What Happened

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What do you tell people when they ask you what happened? What is the truth to you? Are you so sure you know? How are you so sure? How?

I was with a group recently where everyone went around and shared a memory or a moment from their time together, joyful, weird, beautiful moments. It was a love fest. No dry eyes in the room. Then the last person to speak stood up and began by saying Well, you know, I’m a truth teller, so, and you knew pretty immediately that this was going to be a bitter, accusatory truth, and I thought, Is this the kind of truth anyone here needs? I wish I were ever as confident as that person was about what the truth was, but even if I were, does that mean the world needs to hear it? I’m not trying to bring half truths. Not that I know what the fucking truth is. I can try to tell you some things that happened, but other people are free to tell you they didn’t, or that they happened a different way.

The day you wake up and tell me you have to go explore, I’m pretty sure the first thing that comes out of my mouth is So, you want to get separated? Or maybe So, I guess you’re moving out? It’s one of those, maybe both. Your first response is What? No! The conversation from there is a process of sorting out our different ideas about what it means within the context of our marriage for you to explore with another person. I remain unsure what I ever could have done in our fifteen years to indicate that there would be any other option than separation, but a sentence you say, at some point on this morning, is I guess for a minute I thought I was going to have a girlfriend and a wife. After you determine that the menu of options does not include one from column A and one from column B, or at least not with the wife from column E.C., we still have to parse out where this exploring will happen. I have to parse out for you that it won’t happen in our house. That’s my bitter, accusatory truth.

Subsequent to this, relevant to truth telling, you tell the first shitty couples therapist that I made you move out. I think you also tell this to the second shitty couples therapist. The first time, I say No, you don’t get to tell the story that way. We didn’t have an open marriage. If it hadn’t been obvious to you all along that if one of us chose to be with someone else, that one would have to move out, I don’t know what else to say. The second time, when you say She made me move out, I correct again. You chose someone else. Moving out was a given.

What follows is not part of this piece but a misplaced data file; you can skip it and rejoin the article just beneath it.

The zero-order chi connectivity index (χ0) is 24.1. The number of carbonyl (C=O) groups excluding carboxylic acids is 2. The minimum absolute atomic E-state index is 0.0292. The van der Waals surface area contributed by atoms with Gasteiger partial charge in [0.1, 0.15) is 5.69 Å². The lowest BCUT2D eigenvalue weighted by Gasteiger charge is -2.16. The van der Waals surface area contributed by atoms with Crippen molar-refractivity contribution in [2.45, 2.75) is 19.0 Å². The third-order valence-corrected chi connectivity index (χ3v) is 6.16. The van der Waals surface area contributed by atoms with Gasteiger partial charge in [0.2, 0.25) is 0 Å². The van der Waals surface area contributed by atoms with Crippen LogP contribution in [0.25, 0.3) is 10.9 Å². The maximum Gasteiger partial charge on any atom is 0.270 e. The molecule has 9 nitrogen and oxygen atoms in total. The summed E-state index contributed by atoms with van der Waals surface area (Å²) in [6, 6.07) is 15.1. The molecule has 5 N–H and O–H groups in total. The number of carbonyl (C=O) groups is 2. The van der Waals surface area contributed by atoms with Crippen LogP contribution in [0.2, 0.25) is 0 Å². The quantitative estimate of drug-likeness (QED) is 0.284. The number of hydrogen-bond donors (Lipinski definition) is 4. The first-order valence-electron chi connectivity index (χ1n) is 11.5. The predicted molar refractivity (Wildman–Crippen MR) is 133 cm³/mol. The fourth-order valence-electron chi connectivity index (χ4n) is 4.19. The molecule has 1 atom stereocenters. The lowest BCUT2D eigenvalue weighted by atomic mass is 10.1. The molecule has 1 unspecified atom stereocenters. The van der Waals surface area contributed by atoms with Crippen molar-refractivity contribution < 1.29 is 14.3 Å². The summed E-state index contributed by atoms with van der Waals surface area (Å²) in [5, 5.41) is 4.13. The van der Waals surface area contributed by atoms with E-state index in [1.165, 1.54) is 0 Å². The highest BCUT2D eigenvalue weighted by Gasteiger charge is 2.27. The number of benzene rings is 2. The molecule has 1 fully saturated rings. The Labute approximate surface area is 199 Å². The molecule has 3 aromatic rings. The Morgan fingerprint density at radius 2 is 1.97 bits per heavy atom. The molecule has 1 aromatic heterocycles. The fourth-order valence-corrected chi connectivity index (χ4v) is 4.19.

But I’m the one telling the story here. These may be the words that were said, but that doesn’t mean I didn’t imply that you would have to move out. I did imply it. It was, I believe, inherently implied when we took vows. I believe that you had to have known this would be the end result, and that therefore, no one was making anyone do anything. A choice was being made. By you. A girlfriend instead of a wife.

Do you tell them you wanted a girlfriend and a wife? Did you tell that to your family? Did you tell that to your best friend? Did you tell that to this old friend or that old friend or the other old friend, is that why you don’t talk to them much now?

The day you tell me you want to end the marriage, you tell shitty couples therapist number one We had a good marriage, I’m not willing to work on it, I chose someone else. Is that what you tell people? I still can’t wrap my head around it. But maybe it’s the simple truth, and I should swap out the pronouns.

Some of my short answers: He had a midlife crisis. He left me for someone else. He grew distant over time. I let things go that I shouldn’t have. I’m broken. I don’t know.

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